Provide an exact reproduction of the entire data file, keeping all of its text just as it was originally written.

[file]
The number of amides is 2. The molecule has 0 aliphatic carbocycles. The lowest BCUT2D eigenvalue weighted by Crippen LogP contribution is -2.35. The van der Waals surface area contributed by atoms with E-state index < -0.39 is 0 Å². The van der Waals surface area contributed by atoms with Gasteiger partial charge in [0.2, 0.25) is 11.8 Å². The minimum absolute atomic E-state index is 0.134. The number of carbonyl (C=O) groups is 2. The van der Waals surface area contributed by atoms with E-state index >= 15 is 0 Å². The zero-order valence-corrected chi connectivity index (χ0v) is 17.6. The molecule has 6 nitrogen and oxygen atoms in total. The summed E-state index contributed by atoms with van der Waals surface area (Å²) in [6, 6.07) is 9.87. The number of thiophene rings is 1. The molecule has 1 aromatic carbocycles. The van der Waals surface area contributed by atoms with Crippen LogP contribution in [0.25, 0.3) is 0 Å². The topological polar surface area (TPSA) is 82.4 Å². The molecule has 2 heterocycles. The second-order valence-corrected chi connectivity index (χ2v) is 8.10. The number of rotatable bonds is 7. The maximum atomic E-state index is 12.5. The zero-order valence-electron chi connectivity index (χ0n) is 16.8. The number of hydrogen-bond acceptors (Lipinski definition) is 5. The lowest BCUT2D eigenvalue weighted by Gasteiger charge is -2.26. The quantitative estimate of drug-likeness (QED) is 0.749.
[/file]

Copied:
The number of amides is 2. The molecule has 0 aliphatic carbocycles. The lowest BCUT2D eigenvalue weighted by Crippen LogP contribution is -2.35. The van der Waals surface area contributed by atoms with E-state index < -0.39 is 0 Å². The van der Waals surface area contributed by atoms with Gasteiger partial charge in [0.2, 0.25) is 11.8 Å². The minimum absolute atomic E-state index is 0.134. The number of carbonyl (C=O) groups is 2. The van der Waals surface area contributed by atoms with E-state index >= 15 is 0 Å². The zero-order valence-corrected chi connectivity index (χ0v) is 17.6. The molecule has 6 nitrogen and oxygen atoms in total. The summed E-state index contributed by atoms with van der Waals surface area (Å²) in [6, 6.07) is 9.87. The number of thiophene rings is 1. The molecule has 1 aromatic carbocycles. The van der Waals surface area contributed by atoms with Crippen LogP contribution in [0.25, 0.3) is 0 Å². The topological polar surface area (TPSA) is 82.4 Å². The molecule has 2 heterocycles. The second-order valence-corrected chi connectivity index (χ2v) is 8.10. The number of rotatable bonds is 7. The maximum atomic E-state index is 12.5. The zero-order valence-electron chi connectivity index (χ0n) is 16.8. The number of hydrogen-bond acceptors (Lipinski definition) is 5. The lowest BCUT2D eigenvalue weighted by Gasteiger charge is -2.26. The quantitative estimate of drug-likeness (QED) is 0.749.